311

The legislators who framed the ancient republics knew that their business was too arduous to be accomplished with no better apparatus than the metaphysics of an undergraduate, and the mathematics and arithmetic of an exciseman. They had to do with men, and they were obliged to study human nature. They had to do with citizens, and they were obliged to study the effects of those habits which are communicated by the circumstances of civil life…

326

The whole of the power obtained by this revolution will settle in the towns among the burghers, and the monied directors who lead them. The landed gentleman, the yeoman, and the peasant, have, none of them, habits, or inclinations, or experience, which can lead them to any share in this the sole source of power and influence now left in France…

327

All these considerations leave no doubt on my mind, that if this monster of a constitution can continue, France will be wholly governed by the agitators in corporations, by societies in the towns formed of directors of assignats, and trustees for the sale of church lands, attornies, agents, money-jobbers, speculators, and adventurers, composing an ignoble oligarchy, founded on the destruction of the crown, the church, the nobility, and the people. Here end all the deceitful dreams and visions of the equality and rights of men. In “the Serbonian bog” of this base oligarchy they are all absorbed, sunk, and lost for ever.

330

The second material of cement for their new republic is the superiority of the city of Paris…

331

To a person who takes a view of the whole, the strength of Paris, thus formed, will appear a system of general weakness… To a person who takes a view of the whole, the strength of Paris, thus formed, will appear a system of general weakness.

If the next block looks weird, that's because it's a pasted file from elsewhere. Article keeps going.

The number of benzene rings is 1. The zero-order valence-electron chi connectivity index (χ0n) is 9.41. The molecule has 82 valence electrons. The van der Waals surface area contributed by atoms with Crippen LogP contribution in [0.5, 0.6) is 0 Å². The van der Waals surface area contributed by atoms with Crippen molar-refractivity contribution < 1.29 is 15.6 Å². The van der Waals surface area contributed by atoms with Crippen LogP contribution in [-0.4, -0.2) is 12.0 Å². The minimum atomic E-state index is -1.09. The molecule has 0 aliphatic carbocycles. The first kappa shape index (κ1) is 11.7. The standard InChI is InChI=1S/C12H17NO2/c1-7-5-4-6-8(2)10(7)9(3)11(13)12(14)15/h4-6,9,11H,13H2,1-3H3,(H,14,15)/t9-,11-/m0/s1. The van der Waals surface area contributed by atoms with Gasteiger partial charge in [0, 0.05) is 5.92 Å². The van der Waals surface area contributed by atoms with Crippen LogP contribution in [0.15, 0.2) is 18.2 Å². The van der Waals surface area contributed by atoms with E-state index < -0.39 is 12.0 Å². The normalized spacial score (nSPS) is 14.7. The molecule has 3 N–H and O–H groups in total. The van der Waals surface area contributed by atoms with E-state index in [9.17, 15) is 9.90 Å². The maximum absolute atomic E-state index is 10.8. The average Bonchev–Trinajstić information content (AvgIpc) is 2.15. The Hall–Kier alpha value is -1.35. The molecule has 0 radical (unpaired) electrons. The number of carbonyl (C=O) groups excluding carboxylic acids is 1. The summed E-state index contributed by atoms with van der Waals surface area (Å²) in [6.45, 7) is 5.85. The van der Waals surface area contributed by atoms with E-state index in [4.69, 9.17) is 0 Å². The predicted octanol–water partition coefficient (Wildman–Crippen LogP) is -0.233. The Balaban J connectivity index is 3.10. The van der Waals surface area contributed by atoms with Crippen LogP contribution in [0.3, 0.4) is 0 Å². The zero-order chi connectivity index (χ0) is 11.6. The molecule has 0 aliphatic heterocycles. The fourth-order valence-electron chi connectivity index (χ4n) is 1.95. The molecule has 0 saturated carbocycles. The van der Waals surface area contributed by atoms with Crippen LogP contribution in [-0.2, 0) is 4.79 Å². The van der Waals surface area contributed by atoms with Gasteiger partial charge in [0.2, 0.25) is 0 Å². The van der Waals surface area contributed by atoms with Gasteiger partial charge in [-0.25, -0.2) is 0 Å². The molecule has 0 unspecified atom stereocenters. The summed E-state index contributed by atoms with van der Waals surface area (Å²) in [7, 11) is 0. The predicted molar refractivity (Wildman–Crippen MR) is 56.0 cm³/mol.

338

The elevation of mind to be derived from fear will never make a nation glorious. Responsibility prevents crimes. It makes all attempts against the laws dangerous…

346

It would have been prudent, along with the parliaments, to preserve their ancient power of registering, and of remonstrating at least, upon all the decrees of the National Assembly, as they did upon those which passed in the time of the monarchy. It would be a means of squaring the occasional decrees of a democracy to some principles of general jurisprudence. The vice of the ancient democracies, and one cause of their ruin, was, that they ruled, as you do, by occasional decrees, psephismata…

350

It is curious to observe, that the administrative bodies are carefully exempted from the jurisdiction of these new tribunals. That is, those persons are exempted from the power of the laws, who ought to be the most entirely submitted to them. Those who execute public pecuniary trusts, ought of all men to be the most strictly held to their duty…

369

Everything depends upon the army in such a government as yours…

370

The leaders teach the people to abhor and reject all feodality as the barbarism of tyranny, and they tell them afterwards how much of that barbarous tyranny they are to bear with patience…

Everything depends upon the army in such a government as yours

407

I have little to recommend my opinions but long observation and much impartiality. They come from one who has been no tool of power, no flatterer of greatness; and who in his last acts does not wish to belie the tenour of his life. They come from one, almost the whole of whose public exertion has been a struggle for the liberty of others; from one in whose breast no anger durable or vehement has ever been kindled, but by what he considered as tyranny; and who snatches from his share in the endeavours which are used by good men to discredit opulent oppression, the hours he has employed on your affairs; and who in so doing persuades himself he has not departed from his usual office: they come from one who desires honours, distinctions, and emoluments, but little; and who expects them not at all; who has no contempt for fame, and no fear of obloquy; who shuns contention, though he will hazard an opinion: from one who wishes to preserve consistency, but who would preserve consistency by varying his means to secure the unity of his end; and, when the equipoise of the vessel in which he sails may be endangered by overloading it upon one side, is desirous of carrying the small weight of his reasons to that which may preserve its equipoise.